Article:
Mustang MonthlyHow To Tech Qa
1966 Mustang & 1966 GT Mustang Convertible - Resto Roundup
Concours Expert Bob Perkins Handles Your Restoration Questions
Chunk ColorI'm redoing a '66 Mustang and need to know what color the center section (chunk) of the rear end should be. It looks to be some sort of red, but I cannot tell for sure.DaveVia e-mail
The removable carrier on all '65-'73 Mustangs was red primer color. I recommend Ditzler DP-74LF for a durable finish with excellent color match. You may want to look closely at the carrier to see if it was painted before machining. External machined areas should be natural, not painted, to be concours correct.
Color Change or No?I have a '66 GT convertible that has a paint code of V. I can't decide whether to paint it original or change the color. Emberglo is pretty, but not my favorite.
I plan to keep the car and would like to make it Night Mist Blue. Can you tell me how rare this color is and if this was the only year it was offered? If I change the color, will it hurt the value? If so, how much?Mike BurgessVia e-mail
Emberglo is a great color on a '66 GT Mustang convertible. Changing the color of your car to Night Mist Blue will definitely hurt its resale value. How rare Night Mist Blue is for a '66 Mustang is irrelevant in a color-change repaint. If you're concerned about value or concours Mustang events, I would strongly urge you to repaint your GT the original color.
Underhood PaintI took my '69 Mustang to the paint shop after about a month of sanding and cleaning. What color should the underside of the hood be? Should it be the same as the body or black? Did a '69 Grande have an insulating pad? Your help is greatly appreciated as we need to know how much paint to buy.Toby OwenVia e-mail
The underside of the hood should be painted body color. Most Grande Mustangs had hood insulation. If equipped with air conditioning, the pad was standard. I would recommend a minimum of two gallons of paint so you don't have to worry about shortage and still have extra for later touchups.
'69 Rear SpoilersI read your answer from the May '04 issue that focused on the texture of paint used on the spoilers from the factory. In 1969, I purchased the first '69 Mach 1 sold in Delaware. It was an S-code 390 with an automatic. Several months later, I noticed the Boss 302 cars with spoilers, and I ordered one from the local Ford dealer. I remember this vividly because when I ordered the spoiler, the over-the-counter price was $64. When I picked it up, the price had jumped to $104. I argued to no avail and took the spoiler.
It was flat black with no texture, and it had minor imperfections in the mold. I had to have the spoiler painted with a slight texture finish to hide the imperfections. I was somewhat irritated because most of the spoilers I saw on non-Boss cars were flat black, not textured.Eugene WhiteBear, DE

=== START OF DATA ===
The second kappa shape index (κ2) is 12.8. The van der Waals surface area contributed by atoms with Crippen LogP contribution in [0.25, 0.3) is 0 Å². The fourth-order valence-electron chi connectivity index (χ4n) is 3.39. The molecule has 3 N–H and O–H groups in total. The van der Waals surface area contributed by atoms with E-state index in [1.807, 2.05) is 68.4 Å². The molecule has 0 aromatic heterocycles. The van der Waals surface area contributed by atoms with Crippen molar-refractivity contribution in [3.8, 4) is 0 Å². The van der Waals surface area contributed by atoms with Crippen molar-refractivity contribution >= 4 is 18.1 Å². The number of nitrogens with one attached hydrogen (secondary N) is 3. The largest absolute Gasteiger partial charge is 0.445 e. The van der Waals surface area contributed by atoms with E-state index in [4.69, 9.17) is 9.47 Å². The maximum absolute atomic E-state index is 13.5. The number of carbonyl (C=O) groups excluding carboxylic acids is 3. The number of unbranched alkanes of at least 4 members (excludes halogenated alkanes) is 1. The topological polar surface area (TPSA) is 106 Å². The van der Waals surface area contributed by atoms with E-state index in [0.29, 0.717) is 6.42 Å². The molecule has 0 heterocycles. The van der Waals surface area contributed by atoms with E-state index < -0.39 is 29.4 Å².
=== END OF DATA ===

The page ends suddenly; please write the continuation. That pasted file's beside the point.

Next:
You are correct in your observation. Correct '69 rear spoilers (Ford PN C9ZZ-6344210-A) were low-gloss black with no texture. The '70 rear spoiler (Ford PN D0ZZ-6344Z10-A) was textured low-gloss black. Today, I would prime the '69 spoiler with a couple of coats of black DP90LF primer, block to remove imperfections, and topcoat with low-gloss black. The textured black hides small imperfections, however it is not concours correct for '69 model applications.
Re-dyeing DashpadsI'm currently deployed to the Middle East, but will start the restoration of an R-code '69 Mach 1 upon my return to the States. I have checked numerous sources and cannot find anyone who makes a replacement dashpad in red. I've seen ads for white ones that can be dyed, but I would prefer the original color from the start. Do you know of anyone who sells such an item?
The car I'm restoring has a 351 Windsor in it now, but it should have a 428CJ. I bought a 428CJ block and crank before I left the States, but finding all the other items I will need to get the engine built appears to be a real scavenger hunt. I need to know about flywheels and harmonic dampers, since the car has a close-ratio 10-bolt Top Loader. Can you direct me to anyone who specializes in Ford FE engines?Mark RedekerVia e-mail
An original red dashpad is a rare find. Obtain an original Ford dashpad in black, then dye it with the Ditzler PPG Specialty Performance Elastomeric Color System. This is a vinyl interior system sprayed from a gun; no rattle can is available. This system will look and perform as original. I always wipe down the pad with clean DDL-16 lacquer thinner to clean and soften the vinyl for better adhesion.
I would recommend Jim Cowles at Shelby Parts and Restoration (920/896-3730) for any and all questions on parts and interchanges on FE engine applications. Jim is one of the top builders in the country.
Quartz ClocksI have a '67 fastback in which the dash clock hasn't worked for some time. I think it quit in the early '80s. I have seen various articles about installing a quartz movement to get new technology into an old case. Do you know where I can send my unit for such a conversion? I've found a place where I can get the original workings cleaned, but the service comes with no guarantee, so I'm hesitant to send it there.Ron PeetersVia e-mail
Bill Herndon at Pony Warehouse (301/977-0309) is a full-service parts dealer who specializes in N.O.S. Mustang parts and restoration of original parts such as shifters, consoles, steering wheels, clocks, radios, and Rally Pacs. Give Bill a call.
Send restoration questions to: Resto Roundup, c/o Bob Perkins, Perkins Restoration, North 3123, Highway 16 & 26, Juneau, WI 53039. Send e-mail to: firstname.lastname@example.org.